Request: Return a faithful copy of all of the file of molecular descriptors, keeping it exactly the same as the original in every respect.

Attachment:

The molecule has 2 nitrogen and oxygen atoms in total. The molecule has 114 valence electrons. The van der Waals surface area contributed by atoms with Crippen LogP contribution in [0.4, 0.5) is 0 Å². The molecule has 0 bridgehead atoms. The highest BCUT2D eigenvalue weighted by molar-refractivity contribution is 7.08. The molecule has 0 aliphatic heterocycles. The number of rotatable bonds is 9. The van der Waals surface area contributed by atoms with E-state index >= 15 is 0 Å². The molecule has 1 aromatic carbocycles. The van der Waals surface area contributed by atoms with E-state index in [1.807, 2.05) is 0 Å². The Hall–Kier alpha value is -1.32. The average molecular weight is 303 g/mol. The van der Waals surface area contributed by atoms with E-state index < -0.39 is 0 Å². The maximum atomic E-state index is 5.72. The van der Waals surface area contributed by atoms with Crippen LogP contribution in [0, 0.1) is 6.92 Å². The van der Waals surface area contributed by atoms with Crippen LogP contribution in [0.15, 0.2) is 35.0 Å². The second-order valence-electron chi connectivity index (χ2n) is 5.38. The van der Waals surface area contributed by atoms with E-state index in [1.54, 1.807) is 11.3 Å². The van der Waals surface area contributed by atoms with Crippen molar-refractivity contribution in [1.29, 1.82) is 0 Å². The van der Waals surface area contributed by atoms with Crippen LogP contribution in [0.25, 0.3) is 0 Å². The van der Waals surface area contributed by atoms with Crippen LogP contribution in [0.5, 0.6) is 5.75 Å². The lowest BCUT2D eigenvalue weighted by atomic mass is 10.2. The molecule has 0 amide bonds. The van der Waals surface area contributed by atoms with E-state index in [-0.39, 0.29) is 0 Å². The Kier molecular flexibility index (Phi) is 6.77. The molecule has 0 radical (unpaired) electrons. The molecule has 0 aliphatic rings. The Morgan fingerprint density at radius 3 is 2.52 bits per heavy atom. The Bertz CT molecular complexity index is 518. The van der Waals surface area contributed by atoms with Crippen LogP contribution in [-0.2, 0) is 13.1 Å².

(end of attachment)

The molecule has 2 nitrogen and oxygen atoms in total. The molecule has 114 valence electrons. The van der Waals surface area contributed by atoms with Crippen LogP contribution in [0.4, 0.5) is 0 Å². The molecule has 0 bridgehead atoms. The highest BCUT2D eigenvalue weighted by molar-refractivity contribution is 7.08. The molecule has 0 aliphatic heterocycles. The number of rotatable bonds is 9. The van der Waals surface area contributed by atoms with E-state index >= 15 is 0 Å². The molecule has 1 aromatic carbocycles. The van der Waals surface area contributed by atoms with E-state index in [1.807, 2.05) is 0 Å². The Hall–Kier alpha value is -1.32. The average molecular weight is 303 g/mol. The van der Waals surface area contributed by atoms with E-state index < -0.39 is 0 Å². The maximum atomic E-state index is 5.72. The van der Waals surface area contributed by atoms with Crippen LogP contribution in [0, 0.1) is 6.92 Å². The van der Waals surface area contributed by atoms with Crippen LogP contribution in [0.15, 0.2) is 35.0 Å². The second-order valence-electron chi connectivity index (χ2n) is 5.38. The van der Waals surface area contributed by atoms with E-state index in [1.54, 1.807) is 11.3 Å². The van der Waals surface area contributed by atoms with Crippen molar-refractivity contribution in [1.29, 1.82) is 0 Å². The van der Waals surface area contributed by atoms with Crippen LogP contribution in [0.25, 0.3) is 0 Å². The van der Waals surface area contributed by atoms with Crippen LogP contribution in [0.5, 0.6) is 5.75 Å². The lowest BCUT2D eigenvalue weighted by atomic mass is 10.2. The molecule has 0 amide bonds. The van der Waals surface area contributed by atoms with E-state index in [-0.39, 0.29) is 0 Å². The Kier molecular flexibility index (Phi) is 6.77. The molecule has 0 radical (unpaired) electrons. The molecule has 0 aliphatic rings. The Morgan fingerprint density at radius 3 is 2.52 bits per heavy atom. The Bertz CT molecular complexity index is 518. The van der Waals surface area contributed by atoms with Crippen LogP contribution in [-0.2, 0) is 13.1 Å².